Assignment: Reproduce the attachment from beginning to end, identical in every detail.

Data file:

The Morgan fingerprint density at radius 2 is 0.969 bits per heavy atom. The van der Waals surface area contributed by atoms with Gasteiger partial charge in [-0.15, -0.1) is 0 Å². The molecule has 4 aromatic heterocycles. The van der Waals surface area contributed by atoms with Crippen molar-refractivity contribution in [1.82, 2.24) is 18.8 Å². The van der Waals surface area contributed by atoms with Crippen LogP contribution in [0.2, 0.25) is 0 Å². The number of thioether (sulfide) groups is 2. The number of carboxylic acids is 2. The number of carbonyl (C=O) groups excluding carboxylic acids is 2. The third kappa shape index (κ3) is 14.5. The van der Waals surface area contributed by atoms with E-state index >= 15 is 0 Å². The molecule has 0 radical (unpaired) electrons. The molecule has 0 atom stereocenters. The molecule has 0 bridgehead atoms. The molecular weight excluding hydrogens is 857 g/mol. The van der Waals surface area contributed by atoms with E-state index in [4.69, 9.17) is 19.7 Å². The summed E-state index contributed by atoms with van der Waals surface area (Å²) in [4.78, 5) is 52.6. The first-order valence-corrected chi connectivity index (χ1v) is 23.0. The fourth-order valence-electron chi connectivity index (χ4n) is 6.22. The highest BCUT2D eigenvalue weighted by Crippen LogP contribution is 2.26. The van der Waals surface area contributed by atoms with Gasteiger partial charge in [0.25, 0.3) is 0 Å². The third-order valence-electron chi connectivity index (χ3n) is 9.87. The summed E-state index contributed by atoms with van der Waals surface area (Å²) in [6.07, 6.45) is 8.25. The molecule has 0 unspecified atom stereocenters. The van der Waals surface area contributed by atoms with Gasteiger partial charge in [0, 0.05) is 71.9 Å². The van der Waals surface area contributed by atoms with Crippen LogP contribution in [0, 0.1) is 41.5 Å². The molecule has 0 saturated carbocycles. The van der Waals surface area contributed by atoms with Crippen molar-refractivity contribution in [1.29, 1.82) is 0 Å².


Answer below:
The Morgan fingerprint density at radius 2 is 0.969 bits per heavy atom. The van der Waals surface area contributed by atoms with Gasteiger partial charge in [-0.15, -0.1) is 0 Å². The molecule has 4 aromatic heterocycles. The van der Waals surface area contributed by atoms with Crippen molar-refractivity contribution in [1.82, 2.24) is 18.8 Å². The van der Waals surface area contributed by atoms with Crippen LogP contribution in [0.2, 0.25) is 0 Å². The number of thioether (sulfide) groups is 2. The number of carboxylic acids is 2. The number of carbonyl (C=O) groups excluding carboxylic acids is 2. The third kappa shape index (κ3) is 14.5. The van der Waals surface area contributed by atoms with E-state index >= 15 is 0 Å². The molecule has 0 radical (unpaired) electrons. The molecule has 0 atom stereocenters. The molecule has 0 bridgehead atoms. The molecular weight excluding hydrogens is 857 g/mol. The van der Waals surface area contributed by atoms with E-state index in [4.69, 9.17) is 19.7 Å². The summed E-state index contributed by atoms with van der Waals surface area (Å²) in [4.78, 5) is 52.6. The first-order valence-corrected chi connectivity index (χ1v) is 23.0. The fourth-order valence-electron chi connectivity index (χ4n) is 6.22. The highest BCUT2D eigenvalue weighted by Crippen LogP contribution is 2.26. The van der Waals surface area contributed by atoms with Gasteiger partial charge in [0.25, 0.3) is 0 Å². The third-order valence-electron chi connectivity index (χ3n) is 9.87. The summed E-state index contributed by atoms with van der Waals surface area (Å²) in [6.07, 6.45) is 8.25. The molecule has 0 unspecified atom stereocenters. The van der Waals surface area contributed by atoms with Gasteiger partial charge in [0, 0.05) is 71.9 Å². The van der Waals surface area contributed by atoms with Crippen LogP contribution in [0, 0.1) is 41.5 Å². The molecule has 0 saturated carbocycles. The van der Waals surface area contributed by atoms with Crippen molar-refractivity contribution in [1.29, 1.82) is 0 Å².